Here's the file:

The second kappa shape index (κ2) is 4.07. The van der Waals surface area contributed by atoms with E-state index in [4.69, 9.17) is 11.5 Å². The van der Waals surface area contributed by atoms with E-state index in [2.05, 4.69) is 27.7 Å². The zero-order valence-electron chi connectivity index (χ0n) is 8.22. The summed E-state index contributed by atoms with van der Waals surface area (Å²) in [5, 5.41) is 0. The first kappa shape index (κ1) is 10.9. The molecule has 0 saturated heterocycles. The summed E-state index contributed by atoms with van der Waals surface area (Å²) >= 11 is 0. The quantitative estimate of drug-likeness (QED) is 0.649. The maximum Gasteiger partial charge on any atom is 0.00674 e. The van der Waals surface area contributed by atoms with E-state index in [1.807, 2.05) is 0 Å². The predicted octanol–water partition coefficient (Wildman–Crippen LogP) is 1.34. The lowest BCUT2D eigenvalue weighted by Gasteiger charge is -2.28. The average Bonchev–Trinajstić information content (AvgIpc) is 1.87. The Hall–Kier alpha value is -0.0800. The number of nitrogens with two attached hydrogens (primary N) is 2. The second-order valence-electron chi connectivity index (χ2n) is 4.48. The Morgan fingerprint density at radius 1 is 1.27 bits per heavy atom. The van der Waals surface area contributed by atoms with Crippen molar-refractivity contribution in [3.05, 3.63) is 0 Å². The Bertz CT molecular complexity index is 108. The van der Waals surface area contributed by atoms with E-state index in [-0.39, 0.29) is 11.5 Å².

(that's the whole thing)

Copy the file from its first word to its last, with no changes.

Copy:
The second kappa shape index (κ2) is 4.07. The van der Waals surface area contributed by atoms with E-state index in [4.69, 9.17) is 11.5 Å². The van der Waals surface area contributed by atoms with E-state index in [2.05, 4.69) is 27.7 Å². The zero-order valence-electron chi connectivity index (χ0n) is 8.22. The summed E-state index contributed by atoms with van der Waals surface area (Å²) in [5, 5.41) is 0. The first kappa shape index (κ1) is 10.9. The molecule has 0 saturated heterocycles. The summed E-state index contributed by atoms with van der Waals surface area (Å²) >= 11 is 0. The quantitative estimate of drug-likeness (QED) is 0.649. The maximum Gasteiger partial charge on any atom is 0.00674 e. The van der Waals surface area contributed by atoms with E-state index in [1.807, 2.05) is 0 Å². The predicted octanol–water partition coefficient (Wildman–Crippen LogP) is 1.34. The lowest BCUT2D eigenvalue weighted by Gasteiger charge is -2.28. The average Bonchev–Trinajstić information content (AvgIpc) is 1.87. The Hall–Kier alpha value is -0.0800. The number of nitrogens with two attached hydrogens (primary N) is 2. The second-order valence-electron chi connectivity index (χ2n) is 4.48. The Morgan fingerprint density at radius 1 is 1.27 bits per heavy atom. The van der Waals surface area contributed by atoms with Crippen molar-refractivity contribution in [3.05, 3.63) is 0 Å². The Bertz CT molecular complexity index is 108. The van der Waals surface area contributed by atoms with E-state index in [-0.39, 0.29) is 11.5 Å².